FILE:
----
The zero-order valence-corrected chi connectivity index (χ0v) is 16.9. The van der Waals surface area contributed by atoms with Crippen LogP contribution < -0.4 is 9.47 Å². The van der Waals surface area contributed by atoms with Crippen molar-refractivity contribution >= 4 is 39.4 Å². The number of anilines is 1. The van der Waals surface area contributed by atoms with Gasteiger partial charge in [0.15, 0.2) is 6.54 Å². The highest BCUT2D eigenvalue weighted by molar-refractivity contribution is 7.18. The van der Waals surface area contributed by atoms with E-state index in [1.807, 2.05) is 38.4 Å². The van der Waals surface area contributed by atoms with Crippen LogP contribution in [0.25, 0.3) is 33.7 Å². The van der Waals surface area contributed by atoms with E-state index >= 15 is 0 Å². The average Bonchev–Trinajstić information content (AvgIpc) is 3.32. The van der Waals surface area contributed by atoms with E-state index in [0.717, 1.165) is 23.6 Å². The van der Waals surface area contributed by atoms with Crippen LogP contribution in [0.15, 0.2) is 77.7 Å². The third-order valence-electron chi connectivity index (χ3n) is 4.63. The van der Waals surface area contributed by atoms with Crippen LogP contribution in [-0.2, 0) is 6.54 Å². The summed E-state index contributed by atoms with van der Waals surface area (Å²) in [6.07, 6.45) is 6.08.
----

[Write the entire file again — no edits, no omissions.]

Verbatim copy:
The zero-order valence-corrected chi connectivity index (χ0v) is 16.9. The van der Waals surface area contributed by atoms with Crippen LogP contribution < -0.4 is 9.47 Å². The van der Waals surface area contributed by atoms with Crippen molar-refractivity contribution >= 4 is 39.4 Å². The number of anilines is 1. The van der Waals surface area contributed by atoms with Gasteiger partial charge in [0.15, 0.2) is 6.54 Å². The highest BCUT2D eigenvalue weighted by molar-refractivity contribution is 7.18. The van der Waals surface area contributed by atoms with E-state index in [1.807, 2.05) is 38.4 Å². The van der Waals surface area contributed by atoms with Crippen LogP contribution in [0.25, 0.3) is 33.7 Å². The van der Waals surface area contributed by atoms with E-state index >= 15 is 0 Å². The average Bonchev–Trinajstić information content (AvgIpc) is 3.32. The van der Waals surface area contributed by atoms with E-state index in [0.717, 1.165) is 23.6 Å². The van der Waals surface area contributed by atoms with Crippen LogP contribution in [0.15, 0.2) is 77.7 Å². The third-order valence-electron chi connectivity index (χ3n) is 4.63. The van der Waals surface area contributed by atoms with Crippen LogP contribution in [-0.2, 0) is 6.54 Å². The summed E-state index contributed by atoms with van der Waals surface area (Å²) in [6.07, 6.45) is 6.08.